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Difference between revisions of "Constructed wetlands"

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{{topic header| default.png | Constructed wetlands}}
 
{{topic header| default.png | Constructed wetlands}}
  
A '''constructed wetland''' is an artificial ecosystem growing in a shallow basin, with plants suited to a swampy environment (hydrophytic plants).  
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Constructed wetlands (CW), or artificial wetlands, are engineered wetland ecosystems that have been designed and constructed to use natural wetland processes for the removal of pollutants. These systems mimic marshes with aquatic plants, soil, and associated microorganisms but take advantage of a controlled environment to treat wastewater. Wetlands have shown the ability to meet this goal in an aesthetic, sustainable, and economical manner<ref>Kivaisi, A. K. (2001). The potential for constructed wetlands for wastewater treatment and reuse in developing countries: a review. Ecological Engineering, 16(4), 545–560. doi: http://dx.doi.org/10.1016/S0j925-8574(00)00113-0
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</ref>. However, they require large areas of land, consistent maintenance, and technical operational knowledge.
  
The purpose of the constructed wetland is to deal with a [[wastewater]] stream, such as partially treated sewage or contaminated [[runoff]].  
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==History==
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Natural wetlands have been used as wastewater discharge sites since the beginning of sewage collection. Once their ability to treat water was discovered, as early as the 1950s, early research efforts to use and assess constructed wetlands were begun.(23)Dr. Kathe Seidel at the Max Plankck Institute in Plon, Germany, tested the ability of bulrushes to treat wastewater. Her discoveries led to the first subsurface CW for municipal wastewater treatment in 1974 in the community of Liebenburg-Othfresen, Germany. The first free water surface CW was implemented in The Netherlands in 1967. This system had a star-shaped layout and was called a "planted sewage farm". During the later 20th century, the popularity of CWs grew in Europe and North America. CWs have traditionally been used to treat sewage but, since the late 1980s, have been used to treat a variety of wastewater types such as domestic wastewater, mining and industrial wastewaters, agricultural wastewaters, landfill leachate, stormwater, and runoff.(3)(9) In developing communities, they can be used to treat greywater or used as a secondary treatment for domestic sewage. The main wastewater treatment goal in developing countries is protection of public health through control of pathogens in order to prevent transmission of waterborne diseases and eutrophication of surface waters(22).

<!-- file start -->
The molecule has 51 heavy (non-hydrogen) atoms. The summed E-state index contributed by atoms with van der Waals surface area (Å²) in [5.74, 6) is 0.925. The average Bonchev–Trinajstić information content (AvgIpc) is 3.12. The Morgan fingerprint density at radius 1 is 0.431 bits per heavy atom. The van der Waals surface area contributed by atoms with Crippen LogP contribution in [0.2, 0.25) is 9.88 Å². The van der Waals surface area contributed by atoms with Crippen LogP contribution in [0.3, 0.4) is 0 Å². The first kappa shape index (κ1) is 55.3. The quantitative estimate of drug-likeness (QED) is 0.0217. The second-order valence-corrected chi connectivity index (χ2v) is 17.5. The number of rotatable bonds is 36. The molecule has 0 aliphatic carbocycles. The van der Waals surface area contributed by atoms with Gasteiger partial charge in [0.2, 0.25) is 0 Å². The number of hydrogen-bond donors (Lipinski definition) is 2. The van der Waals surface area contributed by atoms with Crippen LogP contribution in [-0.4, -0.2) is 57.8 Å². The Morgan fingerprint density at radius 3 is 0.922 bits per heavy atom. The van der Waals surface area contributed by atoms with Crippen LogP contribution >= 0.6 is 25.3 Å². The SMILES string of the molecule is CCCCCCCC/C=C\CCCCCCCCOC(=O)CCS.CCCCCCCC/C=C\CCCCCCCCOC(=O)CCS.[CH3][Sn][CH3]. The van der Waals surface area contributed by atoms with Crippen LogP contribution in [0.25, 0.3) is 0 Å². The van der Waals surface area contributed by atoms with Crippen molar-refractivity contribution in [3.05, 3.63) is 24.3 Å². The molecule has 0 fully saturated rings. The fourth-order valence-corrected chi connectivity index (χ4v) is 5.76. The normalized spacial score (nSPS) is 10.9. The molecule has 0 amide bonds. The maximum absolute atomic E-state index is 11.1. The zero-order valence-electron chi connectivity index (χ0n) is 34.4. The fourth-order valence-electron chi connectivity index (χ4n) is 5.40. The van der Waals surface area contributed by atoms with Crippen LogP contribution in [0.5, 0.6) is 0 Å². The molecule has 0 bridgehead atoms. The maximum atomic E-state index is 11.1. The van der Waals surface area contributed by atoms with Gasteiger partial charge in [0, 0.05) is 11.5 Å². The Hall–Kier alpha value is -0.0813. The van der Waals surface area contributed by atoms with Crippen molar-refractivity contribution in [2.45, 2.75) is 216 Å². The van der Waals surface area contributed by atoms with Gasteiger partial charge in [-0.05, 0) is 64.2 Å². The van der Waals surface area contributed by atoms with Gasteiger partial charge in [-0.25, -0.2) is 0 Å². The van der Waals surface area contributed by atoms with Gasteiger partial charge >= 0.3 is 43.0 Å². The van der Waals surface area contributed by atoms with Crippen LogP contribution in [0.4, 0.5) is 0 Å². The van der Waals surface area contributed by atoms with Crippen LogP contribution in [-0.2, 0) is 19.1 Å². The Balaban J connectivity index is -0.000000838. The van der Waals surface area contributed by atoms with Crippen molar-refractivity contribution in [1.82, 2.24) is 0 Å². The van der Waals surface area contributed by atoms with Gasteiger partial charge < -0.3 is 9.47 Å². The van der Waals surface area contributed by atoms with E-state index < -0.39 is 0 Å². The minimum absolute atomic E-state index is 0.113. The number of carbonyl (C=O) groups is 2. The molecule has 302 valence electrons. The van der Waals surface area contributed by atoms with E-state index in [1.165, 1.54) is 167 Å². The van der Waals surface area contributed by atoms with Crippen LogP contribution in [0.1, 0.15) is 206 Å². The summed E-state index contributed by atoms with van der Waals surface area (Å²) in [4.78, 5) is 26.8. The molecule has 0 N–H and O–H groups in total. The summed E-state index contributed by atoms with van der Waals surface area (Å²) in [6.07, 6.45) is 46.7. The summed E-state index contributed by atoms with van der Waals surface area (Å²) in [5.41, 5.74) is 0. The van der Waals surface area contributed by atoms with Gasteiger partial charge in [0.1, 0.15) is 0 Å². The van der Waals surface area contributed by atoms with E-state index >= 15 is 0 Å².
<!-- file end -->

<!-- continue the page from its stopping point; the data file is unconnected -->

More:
When used in the final stages of [[wastewater treatment]], their role can be described as "polishing" (raising the water quality from fairly clean to very clean). In [[greywater]] reuse, a constructed wetland is sometimes used for [[greywater treatment|treatment]].
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==Design==
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==Theory==
  
An overlapping term is [[reed beds]], which might be considered a synonym, or a specific type of constructed wetland.{{fact}}
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==Construction==
 
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==Operation and Maintenance==
[[Mosquito control]] should be considered as part of the design. In a balanced ecosystem, there will be predators (such as certain types of fish) to eat the mosquito larvae.
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==Evaluation ==
 
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==Impacts==
THIS IS THE REAL PAGE...
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==Dissemination==
Constructed wetlands (CW), or artificial wetlands, are engineered systems that have been designed and constructed to use natural wetland processes for the removal of pollutants. These systems mimic marshes with aquatic plants, soil, and associated microorganisms but take advantage of a controlled environment to treat wastewater. CWs are used to treat a variety of wastewater types such as domestic wastewater, acid mine drainage, agricultural wastewaters, landfill leachate, urban stormwater, and advanced treated wastewater effluents. (9) In developing communities, they can be used to treat greywater or used as a secondary treatment for domestic sewage. The main wastewater treatment goal in developing countries is protection of public health through control of pathogens in order to prevent transmission of waterborne diseases and eutrophication of surface waters (22).Wetlands have shown the ability to meet this goal in an aesthetic, sustainable, and economical manner<ref>